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  • Gold Nanoparticles as a Tool for Detecting Tumor Margins of Glioblastoma Multiforme

    Final Number:
    683

    Authors:
    david hazon; Neelan Joseph Marianayagam MD, PhD; Orit Barinfeld MS; Shalom Michowiz MD; Susana Fichman-Horn; Asaf Olshinka MD; Ela Kaganovski MD; Avraham Hirshberg; Dror Fixler; Nitza Goldenberg-Cohen MD

    Study Design:
    Laboratory Investigation

    Subject Category:

    Meeting: Congress of Neurological Surgeons 2016 Annual Meeting

    Introduction: Glioblastoma multiforme (GBM) is the most common primary malignant brain tumor in adults. Complete resection is nearly impossible. Overexpression of epithelial growth factor receptor (EGFR) has been associated with level of malignancy and with possible prognosis. In this study we use EGFR overexpression to mark tumor margins and infiltration to adjacent tissue, using anti-EGFR antibodies conjugated to gold nano-particles (GNPs). Immuno-staining is used in conjunction with molecular analysis of EGFR over-expression.

    Methods: Fourteen GBM samples were collected according to Institutional and National ethic committee's approval. DNA was extracted from fresh tumor samples and analyzed for EGFR overexpression using real time PCR. The gene expression status (polysomy or amplification of EGFR) was analyzed by calculating the ratio of expression between the following genes: EGFR, GPER and RNaseP. Immuno-staining with anti EGFR-GNP conjugated antibodies was carried out in parallel. Stained tumor cells were detected using hyperspectral imaging. These samples were compared with routine hematoxylin eosin (H&E) staining.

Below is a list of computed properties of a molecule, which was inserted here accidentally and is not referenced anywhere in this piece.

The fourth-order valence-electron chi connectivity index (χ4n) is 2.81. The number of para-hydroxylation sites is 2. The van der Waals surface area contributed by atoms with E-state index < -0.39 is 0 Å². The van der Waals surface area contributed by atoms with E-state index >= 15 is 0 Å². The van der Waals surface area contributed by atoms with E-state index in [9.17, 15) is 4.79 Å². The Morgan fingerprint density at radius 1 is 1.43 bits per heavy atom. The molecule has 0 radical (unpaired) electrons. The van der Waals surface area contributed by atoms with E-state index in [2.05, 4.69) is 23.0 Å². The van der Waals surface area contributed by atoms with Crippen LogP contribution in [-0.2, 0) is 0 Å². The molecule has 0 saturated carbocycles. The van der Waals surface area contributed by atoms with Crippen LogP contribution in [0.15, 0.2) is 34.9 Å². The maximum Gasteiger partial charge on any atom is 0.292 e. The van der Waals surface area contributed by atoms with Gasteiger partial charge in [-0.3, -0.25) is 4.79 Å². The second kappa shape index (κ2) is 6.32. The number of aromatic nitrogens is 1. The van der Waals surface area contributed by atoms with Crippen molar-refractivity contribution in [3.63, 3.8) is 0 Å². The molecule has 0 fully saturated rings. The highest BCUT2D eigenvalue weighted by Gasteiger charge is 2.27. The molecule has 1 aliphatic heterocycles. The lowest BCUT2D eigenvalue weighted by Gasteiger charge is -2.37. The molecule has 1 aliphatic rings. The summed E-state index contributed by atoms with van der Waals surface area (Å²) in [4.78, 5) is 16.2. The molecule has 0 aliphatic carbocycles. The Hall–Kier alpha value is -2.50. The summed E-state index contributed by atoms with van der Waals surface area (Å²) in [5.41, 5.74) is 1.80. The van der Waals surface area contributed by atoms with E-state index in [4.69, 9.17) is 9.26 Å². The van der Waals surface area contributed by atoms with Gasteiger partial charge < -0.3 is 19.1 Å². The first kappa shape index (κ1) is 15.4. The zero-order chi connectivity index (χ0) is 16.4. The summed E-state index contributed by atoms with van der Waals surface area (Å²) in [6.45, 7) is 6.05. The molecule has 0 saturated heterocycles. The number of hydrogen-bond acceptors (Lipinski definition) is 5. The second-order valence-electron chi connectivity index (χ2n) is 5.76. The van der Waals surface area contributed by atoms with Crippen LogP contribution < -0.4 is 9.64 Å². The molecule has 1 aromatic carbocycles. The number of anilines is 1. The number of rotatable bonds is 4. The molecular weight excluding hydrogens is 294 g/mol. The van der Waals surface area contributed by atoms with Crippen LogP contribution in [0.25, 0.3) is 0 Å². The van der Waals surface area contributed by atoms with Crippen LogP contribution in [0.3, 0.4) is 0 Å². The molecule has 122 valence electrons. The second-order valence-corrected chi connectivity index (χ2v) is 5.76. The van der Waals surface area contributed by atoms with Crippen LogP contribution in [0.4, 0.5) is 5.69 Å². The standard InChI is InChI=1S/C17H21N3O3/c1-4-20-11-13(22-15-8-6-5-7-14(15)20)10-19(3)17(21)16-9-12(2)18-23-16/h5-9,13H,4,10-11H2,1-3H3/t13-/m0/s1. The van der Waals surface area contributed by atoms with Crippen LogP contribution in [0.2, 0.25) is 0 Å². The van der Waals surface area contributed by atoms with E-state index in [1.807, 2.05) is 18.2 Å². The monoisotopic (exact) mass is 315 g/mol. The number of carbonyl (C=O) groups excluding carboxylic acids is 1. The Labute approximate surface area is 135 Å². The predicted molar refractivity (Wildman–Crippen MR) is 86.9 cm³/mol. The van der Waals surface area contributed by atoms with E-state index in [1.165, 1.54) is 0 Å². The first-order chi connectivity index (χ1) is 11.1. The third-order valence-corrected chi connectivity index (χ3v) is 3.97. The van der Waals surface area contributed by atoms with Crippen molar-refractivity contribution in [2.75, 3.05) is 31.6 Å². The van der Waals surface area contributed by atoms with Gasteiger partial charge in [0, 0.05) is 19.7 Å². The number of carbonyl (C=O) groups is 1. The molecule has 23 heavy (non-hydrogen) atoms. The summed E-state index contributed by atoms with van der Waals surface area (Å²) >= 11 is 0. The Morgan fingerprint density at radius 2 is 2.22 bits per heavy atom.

Results: Ten of the 14 (71%) GBM samples had EGFR overexpression. Amplification was detected in 50%, polysomy in 50% and one sample showed both amplification and polysomy. Four samples showed normal EGFR expression (29%). Tumor borders determined by anti EGFR-GNP conjugated staining extended into tissue previously considered "healthy" by pathological analysis.

    Conclusions: The high level of expression of EGFR in GBM in the majority (71%) of the samples is in line with recent publications, and enables a new method to identify tumor borders, using anti EGFR antibodies conjugated to GNPs. We found a higher infiltration rate of tumor cells to the surrounding neural tissue. Staining with GNPs depends on the functional status of the tumor and may correlate with level of malignancy and prognosis. In the future this technology may enable in-vivo detection of the real tumor margins to facilitate complete resection of GBM.

    Patient Care: This research provides a possible tool for achieving complete resection of Glioblastoma multiforme and therefore has the potential to provide better outcomes for patients with the disease.

    Learning Objectives: At the conclusion of this session, participants should be able to: 1) Identify the importance of EGFR overexpression in prognosis of GBM, 2)Understand the different types of expression patterns of EGFR in GBM,3) Understand the importance of identifying the complete resection margins of GBM.

    References:

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